What Does User Experience Really Mean?

Convergence Corner

What Does User Experience Really Mean?

By Erik Linask, Group Editorial Director  |  May 22, 2012

This article originally appeared in the May 2012 issue of INTERNET TELEPHONY magazine.

If you ask communications vendors about their latest product innovations, or stroll through the aisles at a tradeshow, it won’t take long for you to notice language incorporating the concept of user experience. It’s not a new term, but it is one that has lately become something of a catch phrase.

It’s not that mobility, unified communications, cloud, and other hot topics have gone by the wayside. Rather, it seems the industry at large has conspired to group all innovation under the user experience heading. The result, effectively, is an inability to define user experience, which actually plays favorably to the industry as a whole. Instead of conforming to standard definitions, vendors and their customers alike are at liberty to define the term as they see fit, allowing them an easy – and effective – path to enriching their offerings.

This theory was abundantly apparent as I met with a number of companies recently at the Enterprise Connect (News - Alert) show in Orlando.

One of the hottest topics in the enterprise space over the past 18 months has been the E-SBC. The SBC traditionally has been a service provider network element, but more recently it has evolved into an enterprise-class product from the likes of AudioCodes (News - Alert) and Ingate, allowing enterprises to leverage more effectively SIP trunking to make use of the UC features available to them. ADTRAN has now also added SBC functionality into its Total Access 900e and NetVanta 3430 products, with additional products to follow.

The company doesn’t claim to be first to market with such a product – or even with a software-based SBC capability, which AudioCodes announced at the same time and Ingate had introduced in February at ITEXPO (News - Alert) East in Miami. According to Chris Thompson, senior product manager, and Bob Locklear, director of business development, enterprise networks, at ADTRAN, the launch is about adding stability and increased functionality to its products by eliminating the need for a third-party product, and follows the ADTRAN model of entering a market and enhancing its product capabilities once market has begun to mature and demand has been proven.

Alcatel-Lucent (News - Alert) brought out OpenTouch, the rebranded evolution of its enterprise communications platform. According to Craig Walker, director of worldwide product marketing, OpenTouch is about enabling the BYOD trend in enterprises, while breaking down the traditional UC silos that have hindered true adoption of many UC features. Among the features available with OpenTouch is the use of a single application across all device types, allowing users to choose or switch devices at will without changing their experience.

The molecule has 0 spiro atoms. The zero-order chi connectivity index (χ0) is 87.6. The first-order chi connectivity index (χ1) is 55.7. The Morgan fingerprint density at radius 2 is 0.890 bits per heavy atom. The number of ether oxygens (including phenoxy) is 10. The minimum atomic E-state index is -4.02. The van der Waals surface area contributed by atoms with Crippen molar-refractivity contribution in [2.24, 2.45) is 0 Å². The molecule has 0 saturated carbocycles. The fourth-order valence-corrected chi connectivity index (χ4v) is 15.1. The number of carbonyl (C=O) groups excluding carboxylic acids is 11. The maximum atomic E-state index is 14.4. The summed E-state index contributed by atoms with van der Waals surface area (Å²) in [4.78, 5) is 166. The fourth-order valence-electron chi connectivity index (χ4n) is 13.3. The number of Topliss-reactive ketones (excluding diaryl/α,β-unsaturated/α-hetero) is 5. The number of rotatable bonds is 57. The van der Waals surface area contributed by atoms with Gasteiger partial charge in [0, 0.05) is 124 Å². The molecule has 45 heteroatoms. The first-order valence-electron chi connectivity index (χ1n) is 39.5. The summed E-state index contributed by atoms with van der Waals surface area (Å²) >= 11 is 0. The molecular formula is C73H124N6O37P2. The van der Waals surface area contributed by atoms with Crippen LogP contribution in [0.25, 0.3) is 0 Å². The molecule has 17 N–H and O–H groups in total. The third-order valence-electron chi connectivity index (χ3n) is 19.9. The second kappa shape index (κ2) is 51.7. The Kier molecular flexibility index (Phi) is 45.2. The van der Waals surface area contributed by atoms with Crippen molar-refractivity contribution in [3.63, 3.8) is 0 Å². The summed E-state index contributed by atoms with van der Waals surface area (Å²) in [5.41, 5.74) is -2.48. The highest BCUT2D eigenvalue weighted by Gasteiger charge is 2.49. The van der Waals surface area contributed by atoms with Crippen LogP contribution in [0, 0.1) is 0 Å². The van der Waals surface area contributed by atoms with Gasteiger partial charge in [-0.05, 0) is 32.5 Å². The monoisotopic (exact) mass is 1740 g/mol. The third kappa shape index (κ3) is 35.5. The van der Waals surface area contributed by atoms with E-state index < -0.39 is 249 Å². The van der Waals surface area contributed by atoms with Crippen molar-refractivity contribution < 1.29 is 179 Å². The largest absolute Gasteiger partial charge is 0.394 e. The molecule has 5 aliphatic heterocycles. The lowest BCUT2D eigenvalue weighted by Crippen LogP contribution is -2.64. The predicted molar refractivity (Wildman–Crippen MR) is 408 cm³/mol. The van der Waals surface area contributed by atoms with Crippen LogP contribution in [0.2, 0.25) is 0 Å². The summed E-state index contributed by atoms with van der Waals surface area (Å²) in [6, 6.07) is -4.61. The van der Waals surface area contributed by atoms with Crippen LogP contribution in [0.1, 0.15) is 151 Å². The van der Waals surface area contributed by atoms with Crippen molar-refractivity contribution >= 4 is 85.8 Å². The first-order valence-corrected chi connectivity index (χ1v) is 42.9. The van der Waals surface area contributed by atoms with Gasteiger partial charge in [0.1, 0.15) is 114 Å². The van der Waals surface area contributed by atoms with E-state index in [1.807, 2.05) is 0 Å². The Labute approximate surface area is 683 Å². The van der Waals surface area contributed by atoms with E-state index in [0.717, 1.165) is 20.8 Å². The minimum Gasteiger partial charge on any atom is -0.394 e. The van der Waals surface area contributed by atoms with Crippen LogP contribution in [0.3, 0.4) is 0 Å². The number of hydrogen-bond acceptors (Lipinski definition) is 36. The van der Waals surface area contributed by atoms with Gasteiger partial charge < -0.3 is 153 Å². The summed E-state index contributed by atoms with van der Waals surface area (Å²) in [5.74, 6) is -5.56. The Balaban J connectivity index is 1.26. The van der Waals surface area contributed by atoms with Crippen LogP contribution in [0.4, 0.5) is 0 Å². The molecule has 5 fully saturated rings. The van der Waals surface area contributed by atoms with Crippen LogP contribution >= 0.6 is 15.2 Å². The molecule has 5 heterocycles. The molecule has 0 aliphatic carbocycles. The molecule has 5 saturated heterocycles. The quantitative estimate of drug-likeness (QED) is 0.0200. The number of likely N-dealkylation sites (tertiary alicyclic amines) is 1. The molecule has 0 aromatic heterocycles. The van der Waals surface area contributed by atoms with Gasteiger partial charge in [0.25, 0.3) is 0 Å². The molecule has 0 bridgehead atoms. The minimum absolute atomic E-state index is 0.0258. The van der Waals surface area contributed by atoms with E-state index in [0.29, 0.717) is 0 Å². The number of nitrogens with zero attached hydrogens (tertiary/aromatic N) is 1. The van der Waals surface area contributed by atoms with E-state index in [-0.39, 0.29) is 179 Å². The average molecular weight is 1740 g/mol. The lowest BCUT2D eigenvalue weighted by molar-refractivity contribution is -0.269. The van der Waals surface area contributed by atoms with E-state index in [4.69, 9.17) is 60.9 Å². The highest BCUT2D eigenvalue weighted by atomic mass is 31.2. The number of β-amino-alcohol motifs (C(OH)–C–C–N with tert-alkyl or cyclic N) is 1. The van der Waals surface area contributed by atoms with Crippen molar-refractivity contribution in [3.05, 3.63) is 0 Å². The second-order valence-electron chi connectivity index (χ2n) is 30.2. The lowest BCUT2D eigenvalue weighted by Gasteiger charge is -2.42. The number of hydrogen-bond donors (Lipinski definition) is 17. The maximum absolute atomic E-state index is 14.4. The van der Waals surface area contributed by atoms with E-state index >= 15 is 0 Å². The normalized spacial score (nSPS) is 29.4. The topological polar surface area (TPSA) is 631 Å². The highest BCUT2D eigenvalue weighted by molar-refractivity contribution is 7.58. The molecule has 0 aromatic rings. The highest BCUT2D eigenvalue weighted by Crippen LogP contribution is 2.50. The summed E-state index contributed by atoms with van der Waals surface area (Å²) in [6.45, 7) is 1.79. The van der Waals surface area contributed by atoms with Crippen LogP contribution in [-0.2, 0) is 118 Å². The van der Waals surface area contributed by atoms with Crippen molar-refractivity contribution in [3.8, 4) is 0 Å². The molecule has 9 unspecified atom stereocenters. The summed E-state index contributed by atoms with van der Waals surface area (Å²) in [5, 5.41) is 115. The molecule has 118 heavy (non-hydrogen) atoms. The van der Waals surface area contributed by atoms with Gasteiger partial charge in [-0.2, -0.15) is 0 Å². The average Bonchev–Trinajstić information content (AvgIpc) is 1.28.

“Users want to communicate with a person, not a device,” he says. “So, you need to be able to dial the individual, regardless of what device they choose to use. The system must have device awareness.”

And Voice4Net’s new CCHD (Contact Center HD) software has been designed to allow businesses to run their contact center environments leveraging all modalities of their choosing, rather than limiting them to traditional voice.

“We look at voice as another contact type – chat, social media, SMS, e-mail and other forms of communication are all contact types that need to be incorporated into the system,” says Founder and President Richard McFarland. “It’s about how the customer wants to come into the contact center.”

The company is also developing a Facebook (News - Alert) “handshake,” which will create a relationship deeper than a simple “like,” allowing businesses to leverage more effectively customer data, with an eye toward creating a richer vendor-customer relationship to drive customer satisfaction.

These are only three examples, representing three very different businesses and models, but all ultimately explain how the company is delivering a better user experience. They also are representative of the overall trend in the enterprise communications space finally to deliver on the promise of unified communications.

But, much like the definition of UC is subject to interpretation, user experience also lends itself well to the whims of both vendor and customer.

Some might argue that innovation seems to have slowed in the industry, looking merely at a small subset of the community, where several vendors are bringing like products to market. Or they may point to the apparent overuse of the concept of user experience. But that’s how the competitive market thrives – when you see something that works and is in demand, your best bet is to follow, then continue to evolve.

As for user experience, there are as many definitions of user experience as there are vendors – or perhaps customers. We’ve heard this song before, when UC first came into being as the evolution of VoIP. While it may seem confusing, the fact remains that each customer has a unique expectation of experience, making it inevitable that the vendor community will find itself defining it in the eyes of its customers and its products. After all, customer experience is akin to customer satisfaction, which is the ultimate business driver.




Edited by Stefania Viscusi
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